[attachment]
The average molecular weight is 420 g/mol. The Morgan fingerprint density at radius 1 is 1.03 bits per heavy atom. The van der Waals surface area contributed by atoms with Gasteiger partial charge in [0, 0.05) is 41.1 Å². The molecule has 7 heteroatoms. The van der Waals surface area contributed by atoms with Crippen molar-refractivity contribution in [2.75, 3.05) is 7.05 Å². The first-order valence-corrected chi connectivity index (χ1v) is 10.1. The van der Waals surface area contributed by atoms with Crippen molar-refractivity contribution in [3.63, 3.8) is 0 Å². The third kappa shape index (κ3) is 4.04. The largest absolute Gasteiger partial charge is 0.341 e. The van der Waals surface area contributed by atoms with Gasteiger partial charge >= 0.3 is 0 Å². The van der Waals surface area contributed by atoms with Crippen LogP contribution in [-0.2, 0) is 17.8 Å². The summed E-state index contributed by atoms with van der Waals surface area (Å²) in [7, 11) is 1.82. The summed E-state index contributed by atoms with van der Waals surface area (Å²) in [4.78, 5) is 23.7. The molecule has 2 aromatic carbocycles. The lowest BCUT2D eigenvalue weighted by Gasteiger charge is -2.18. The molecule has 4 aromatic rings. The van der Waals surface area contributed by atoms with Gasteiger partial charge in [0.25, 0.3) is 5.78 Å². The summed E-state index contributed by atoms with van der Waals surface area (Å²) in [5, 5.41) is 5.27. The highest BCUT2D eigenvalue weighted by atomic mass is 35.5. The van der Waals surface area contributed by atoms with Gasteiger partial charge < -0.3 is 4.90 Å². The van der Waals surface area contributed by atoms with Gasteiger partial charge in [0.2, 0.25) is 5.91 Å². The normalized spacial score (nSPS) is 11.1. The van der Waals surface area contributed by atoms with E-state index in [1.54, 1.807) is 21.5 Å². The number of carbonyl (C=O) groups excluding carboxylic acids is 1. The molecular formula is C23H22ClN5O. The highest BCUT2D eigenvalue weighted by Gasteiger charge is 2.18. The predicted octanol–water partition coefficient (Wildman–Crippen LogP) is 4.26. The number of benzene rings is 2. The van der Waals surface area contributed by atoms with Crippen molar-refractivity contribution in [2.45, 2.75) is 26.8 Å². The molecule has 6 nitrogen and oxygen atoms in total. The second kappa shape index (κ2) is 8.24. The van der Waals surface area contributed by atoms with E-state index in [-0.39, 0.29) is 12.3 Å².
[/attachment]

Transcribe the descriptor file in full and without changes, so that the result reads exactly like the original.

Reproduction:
The average molecular weight is 420 g/mol. The Morgan fingerprint density at radius 1 is 1.03 bits per heavy atom. The van der Waals surface area contributed by atoms with Gasteiger partial charge in [0, 0.05) is 41.1 Å². The molecule has 7 heteroatoms. The van der Waals surface area contributed by atoms with Crippen molar-refractivity contribution in [2.75, 3.05) is 7.05 Å². The first-order valence-corrected chi connectivity index (χ1v) is 10.1. The van der Waals surface area contributed by atoms with Crippen molar-refractivity contribution in [3.63, 3.8) is 0 Å². The third kappa shape index (κ3) is 4.04. The largest absolute Gasteiger partial charge is 0.341 e. The van der Waals surface area contributed by atoms with Gasteiger partial charge >= 0.3 is 0 Å². The van der Waals surface area contributed by atoms with Crippen LogP contribution in [-0.2, 0) is 17.8 Å². The summed E-state index contributed by atoms with van der Waals surface area (Å²) in [7, 11) is 1.82. The summed E-state index contributed by atoms with van der Waals surface area (Å²) in [4.78, 5) is 23.7. The molecule has 2 aromatic carbocycles. The lowest BCUT2D eigenvalue weighted by Gasteiger charge is -2.18. The molecule has 4 aromatic rings. The van der Waals surface area contributed by atoms with Gasteiger partial charge in [0.25, 0.3) is 5.78 Å². The summed E-state index contributed by atoms with van der Waals surface area (Å²) in [5, 5.41) is 5.27. The highest BCUT2D eigenvalue weighted by atomic mass is 35.5. The van der Waals surface area contributed by atoms with Gasteiger partial charge < -0.3 is 4.90 Å². The van der Waals surface area contributed by atoms with Gasteiger partial charge in [0.2, 0.25) is 5.91 Å². The normalized spacial score (nSPS) is 11.1. The van der Waals surface area contributed by atoms with E-state index in [1.54, 1.807) is 21.5 Å². The number of carbonyl (C=O) groups excluding carboxylic acids is 1. The molecular formula is C23H22ClN5O. The highest BCUT2D eigenvalue weighted by Gasteiger charge is 2.18. The predicted octanol–water partition coefficient (Wildman–Crippen LogP) is 4.26. The number of benzene rings is 2. The van der Waals surface area contributed by atoms with Crippen molar-refractivity contribution in [2.45, 2.75) is 26.8 Å². The molecule has 6 nitrogen and oxygen atoms in total. The second kappa shape index (κ2) is 8.24. The van der Waals surface area contributed by atoms with E-state index in [-0.39, 0.29) is 12.3 Å².